The EU has stepped up naval patrols off war-torn Libya - the source of many migrant tragedies at sea. There are plans to destroy the people smugglers' boats.
The UK government is among those emphasising the need to stem the flow of migrants at source, to stop their perilous journeys to Europe.
But the drivers of the current migration are complex and require long-term aid efforts by the EU.
Ending the war in Syria would make a huge difference - but that still looks a long way off. Syrians are the biggest group of migrants flocking to Europe.
More than four million refugees have poured into Turkey, Lebanon and other neighbouring countries from Syria. The UK is the biggest EU aid donor for those refugees and argues that most prefer to stay in the Middle East.
The rich Gulf Arab countries have taken in very few Syrian refugees - and critics are urging them to do more to help.
There is also massive emigration from Eritrea, where human rights abuses are rife. Ending its frozen conflict with Ethiopia would help reduce the numbers. But, again, the EU is divided over how to tackle that problem.
For sub-Saharan Africa, more targeted EU aid could create local jobs and reduce the flow of economic migrants.
But many also flee the deep-rooted conflicts in Nigeria, Sudan, Somalia and Democratic Republic of Congo, which require political as well as economic solutions. That demands a co-ordinated, ambitious EU foreign policy.
Legal migration paths
A big challenge for the EU is to set up reception centres in Africa and the Middle East to handle asylum claims. That would help prevent the ordeals and tragedies suffered by migrants crossing the Mediterranean.
Mr Tusk, who chairs EU summits, has called for reception centres "closer to conflict areas outside Europe, where refugee camps already exist".
"These centres should be a way to get to the European Union for all asylum seekers," he said.
In an effort to curb people-trafficking from West Africa the EU will set up a pilot centre in Niger to spread information about Europe's immigration rules and the options for would-be migrants.
The EU has a Blue Card scheme for highly-skilled foreign professionals to get jobs in Europe, but take-up has been low because it competes with national schemes and is not used by the UK, Ireland and Denmark.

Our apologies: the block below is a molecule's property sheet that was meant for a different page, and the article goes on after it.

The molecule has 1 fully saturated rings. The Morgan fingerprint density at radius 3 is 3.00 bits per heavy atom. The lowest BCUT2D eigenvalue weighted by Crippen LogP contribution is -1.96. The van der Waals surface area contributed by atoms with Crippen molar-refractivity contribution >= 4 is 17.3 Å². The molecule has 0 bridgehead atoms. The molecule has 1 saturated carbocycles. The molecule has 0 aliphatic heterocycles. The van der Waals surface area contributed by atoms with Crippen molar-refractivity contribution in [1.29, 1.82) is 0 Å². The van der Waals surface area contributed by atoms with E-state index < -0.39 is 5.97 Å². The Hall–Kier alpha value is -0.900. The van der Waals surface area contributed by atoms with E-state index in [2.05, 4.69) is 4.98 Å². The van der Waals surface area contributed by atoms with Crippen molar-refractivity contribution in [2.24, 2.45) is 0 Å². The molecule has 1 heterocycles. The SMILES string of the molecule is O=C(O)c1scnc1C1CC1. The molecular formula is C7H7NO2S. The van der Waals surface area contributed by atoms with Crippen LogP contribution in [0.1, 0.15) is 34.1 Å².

There are calls to set up a European scheme like the US Green Card Lottery for economic migrants, which issues 50,000 work visas to foreigners annually.
Jan Semmelroggen, an academic at Nottingham Trent University, argues that such a scheme could help ease the burden on the EU asylum system.
Much of Europe has high unemployment, but there is strong demand for certain skills in the EU labour market. Germany, for example, wants many more engineers and computer specialists.
With ageing populations, there is a growing need for skilled migrants.
Sending migrants back
EU countries deport fewer than half of failed asylum seekers. People traffickers know that and exploit it, often taking thousands of pounds from each migrant for passage to the EU.
In 2014 EU countries ordered 470,080 to leave. In total 192,445 were deported. The UK topped the list for deportations - 48,890, Eurostat reports.
In 2014 only 45% of asylum claims were successful. For some nationalities almost all asylum requests were rejected.
There is pressure now for the EU to agree on a list of "safe countries of origin", which would give a legal basis for sending more migrants home.
Many migrants arriving in Germany have fled poverty in the Western Balkans - they are not refugees. There are calls for the EU to declare Serbia, Kosovo, Albania, Bosnia-Hercegovina and Macedonia all "safe".
That is problematic, however, as those countries want to join the EU - where freedom of movement is a core value.